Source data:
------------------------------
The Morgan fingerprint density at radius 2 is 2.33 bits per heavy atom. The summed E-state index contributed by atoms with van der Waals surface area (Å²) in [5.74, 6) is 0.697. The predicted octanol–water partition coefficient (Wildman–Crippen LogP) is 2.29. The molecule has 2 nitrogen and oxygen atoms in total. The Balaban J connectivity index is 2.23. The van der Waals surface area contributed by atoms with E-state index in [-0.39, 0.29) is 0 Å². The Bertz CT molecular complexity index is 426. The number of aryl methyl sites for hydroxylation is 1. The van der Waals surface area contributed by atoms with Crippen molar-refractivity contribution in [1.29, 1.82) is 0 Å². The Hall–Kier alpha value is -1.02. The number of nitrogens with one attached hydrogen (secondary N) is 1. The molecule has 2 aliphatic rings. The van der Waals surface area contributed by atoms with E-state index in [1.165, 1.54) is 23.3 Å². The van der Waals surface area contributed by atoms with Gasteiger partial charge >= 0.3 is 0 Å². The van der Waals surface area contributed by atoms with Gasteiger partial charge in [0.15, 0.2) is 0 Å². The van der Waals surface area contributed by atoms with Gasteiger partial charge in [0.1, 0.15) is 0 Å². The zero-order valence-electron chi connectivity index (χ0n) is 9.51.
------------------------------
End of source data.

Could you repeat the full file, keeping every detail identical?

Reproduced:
The Morgan fingerprint density at radius 2 is 2.33 bits per heavy atom. The summed E-state index contributed by atoms with van der Waals surface area (Å²) in [5.74, 6) is 0.697. The predicted octanol–water partition coefficient (Wildman–Crippen LogP) is 2.29. The molecule has 2 nitrogen and oxygen atoms in total. The Balaban J connectivity index is 2.23. The van der Waals surface area contributed by atoms with E-state index in [-0.39, 0.29) is 0 Å². The Bertz CT molecular complexity index is 426. The number of aryl methyl sites for hydroxylation is 1. The van der Waals surface area contributed by atoms with Crippen molar-refractivity contribution in [1.29, 1.82) is 0 Å². The Hall–Kier alpha value is -1.02. The number of nitrogens with one attached hydrogen (secondary N) is 1. The molecule has 2 aliphatic rings. The van der Waals surface area contributed by atoms with E-state index in [1.165, 1.54) is 23.3 Å². The van der Waals surface area contributed by atoms with Gasteiger partial charge >= 0.3 is 0 Å². The van der Waals surface area contributed by atoms with Gasteiger partial charge in [0.15, 0.2) is 0 Å². The van der Waals surface area contributed by atoms with Gasteiger partial charge in [0.1, 0.15) is 0 Å². The zero-order valence-electron chi connectivity index (χ0n) is 9.51.